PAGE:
spme

Topics: Gas chromatography, Chromatography, Benzene Pages: 16 (2572 words) Published: May 28, 2014
EXPERIMENT 4
ANALYSIS OF HYDROCARBON IN COMMON FUELS BY SOLID-PHASE
MICROEXTRACTION (SPME) AND GAS CHROMATOGRAPHY-MASS
SPECTROMETRY (GC-MS)

Abstract

In the analysis the solid-phase microextraction (SPME) and capillary gas chromatography/mass spectrometry (GC/MS) was developed for the identification of volatile compounds (hydrocarbon) in fuel. The samples was used is (kerosene, diesel, thinner and petrol) and one unknown. After the analyte was extracted by SPME in 20min, it directly injected to the GCMS with desorption time 80sec.After the analysis was done, the result was stated at table 4.1, the unknown was identified as a petrol because the hydrocarbon presence in the unknown is the same with the hydrocarbon compound in the petrol sample. Aromatic hydrocarbon was presence in both sample petrol and unknown. Alkanes hydrocarbon was presence in other sample.

Objective

The objectives of this experiment are to perform sample preparation by SPME and to identify the components of hydrocarbon in common fuel using SPME-GC-MS.

Introduction

Solid phase microextraction, a simple, effective adsorption/desorption technique, eliminates the need for solvents or complicated apparatus for concentrating volatile or nonvolatile compounds in liquid samples or headspace. SPME is compatible with analyte separation/detection by gas chromatography or HPLC, and provides linear results for wide concentrations of analytes. By controlling the polarity and thickness of the coating on the fiber, maintaining consistent sampling time, and adjusting several other extraction parameters, an analyst can ensure highly consistent, quantifiable results from low concentrations of analytes.

Analyses of volatile or semivolatile organic environmental pollutants,flavor or fragrance components, and many other samples usually begin with concentrating the analytes of interest through liquid-liquid extraction, purge-and-trap, headspace, or various other techniques. These procedures typically require excessive time, complicated equipment, and/or extravagant use of organic solvents. Solid phase microextraction, or SPME,* an adsorption/desorption technique developed at the University of Waterloo (Ontario, Canada), eliminates the need for solvents or complicated apparatus for concentrating volatile or nonvolatile compounds in liquid samples or headspace. SPME provides linear results over wide concentrations of analytes (1-4), is compatiblewith any packed column or capillary gas chromatograph or gas chromatograph-mass spectrometer system, and can be used with split/splitless or direct/packed injectors. An SPME/HPLC interface allows the technique to be combined with analysis by HPLC, expanding the applications for the extraction technique to detection of surfactants in water, pharmaceuticals in biological fluids, and many other analyses.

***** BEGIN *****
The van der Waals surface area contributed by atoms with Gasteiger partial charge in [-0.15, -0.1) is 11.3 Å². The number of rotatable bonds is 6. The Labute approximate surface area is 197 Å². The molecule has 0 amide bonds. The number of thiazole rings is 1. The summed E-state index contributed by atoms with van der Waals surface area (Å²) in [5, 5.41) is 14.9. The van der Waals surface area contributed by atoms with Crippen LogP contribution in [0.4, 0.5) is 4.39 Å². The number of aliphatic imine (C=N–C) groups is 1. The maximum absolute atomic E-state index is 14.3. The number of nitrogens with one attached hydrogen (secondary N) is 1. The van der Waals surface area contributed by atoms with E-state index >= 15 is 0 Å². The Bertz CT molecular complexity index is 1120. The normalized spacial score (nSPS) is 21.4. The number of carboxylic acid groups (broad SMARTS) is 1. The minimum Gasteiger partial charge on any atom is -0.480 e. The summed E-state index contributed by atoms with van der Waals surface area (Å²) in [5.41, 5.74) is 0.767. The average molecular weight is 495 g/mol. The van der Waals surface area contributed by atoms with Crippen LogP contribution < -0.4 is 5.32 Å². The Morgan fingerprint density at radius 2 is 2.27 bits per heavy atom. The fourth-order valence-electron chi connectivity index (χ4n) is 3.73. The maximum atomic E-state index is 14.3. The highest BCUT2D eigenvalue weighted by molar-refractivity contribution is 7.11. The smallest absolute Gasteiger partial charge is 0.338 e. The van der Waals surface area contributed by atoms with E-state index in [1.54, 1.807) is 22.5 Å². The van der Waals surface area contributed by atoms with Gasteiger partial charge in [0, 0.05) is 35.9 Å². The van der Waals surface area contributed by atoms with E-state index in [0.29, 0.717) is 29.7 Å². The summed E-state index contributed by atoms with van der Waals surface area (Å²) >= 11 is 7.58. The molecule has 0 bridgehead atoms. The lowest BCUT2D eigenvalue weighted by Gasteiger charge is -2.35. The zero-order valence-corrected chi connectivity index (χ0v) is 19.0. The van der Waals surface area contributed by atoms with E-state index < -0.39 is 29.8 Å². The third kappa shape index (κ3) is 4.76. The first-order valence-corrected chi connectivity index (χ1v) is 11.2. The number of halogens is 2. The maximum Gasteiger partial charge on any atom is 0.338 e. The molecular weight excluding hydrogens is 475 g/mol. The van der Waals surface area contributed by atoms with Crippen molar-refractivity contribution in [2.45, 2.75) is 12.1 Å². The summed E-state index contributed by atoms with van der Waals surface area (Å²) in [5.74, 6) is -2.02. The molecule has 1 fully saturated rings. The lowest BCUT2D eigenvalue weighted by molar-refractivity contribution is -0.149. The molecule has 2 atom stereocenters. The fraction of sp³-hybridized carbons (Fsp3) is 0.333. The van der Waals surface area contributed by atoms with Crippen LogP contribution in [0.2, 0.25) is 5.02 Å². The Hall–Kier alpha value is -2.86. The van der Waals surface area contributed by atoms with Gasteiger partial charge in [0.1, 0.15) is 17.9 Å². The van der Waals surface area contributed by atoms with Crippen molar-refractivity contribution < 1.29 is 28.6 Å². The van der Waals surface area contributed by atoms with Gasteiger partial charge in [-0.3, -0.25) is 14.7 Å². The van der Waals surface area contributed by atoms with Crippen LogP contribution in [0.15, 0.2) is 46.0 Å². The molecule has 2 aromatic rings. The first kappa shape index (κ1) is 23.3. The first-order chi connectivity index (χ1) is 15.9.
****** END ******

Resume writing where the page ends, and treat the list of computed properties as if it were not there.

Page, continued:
An analytical process typically consists of several discrete steps: sampling, sample preparation, separation, quantification and data analysis. For example, in the analysis of semivolatile components in water, the target analytes are first extracted into an organic solvent. The resulting solution is then introduced into an analytical instrument for separation, quantification, and possible identification. Each of these steps affects the precision, accuracy and speed of the analysis. Although multi-dimensional techniques such as gas chromatography/mass spectrometry (GC/MS) have improved separation and quantification, the preparation step is still time consuming and often uses a significant volume of organic. SPME was developed to simplify the preparation step. SPME is a microextraction technique, which means that the amount of extraction solvent is very small compared to the sample volume. As a result, exhaustive removal of analytes to the extracting phase does not occur, rather an equilibrium is reached between the sample matrix and the extracting phase. To make this approach practical, the extracting phase is...

References: 1. http://www.sciencedirect.com/science
2. www.geocities.com/hpgc/chem700/spmenotes.pdf
Appendix
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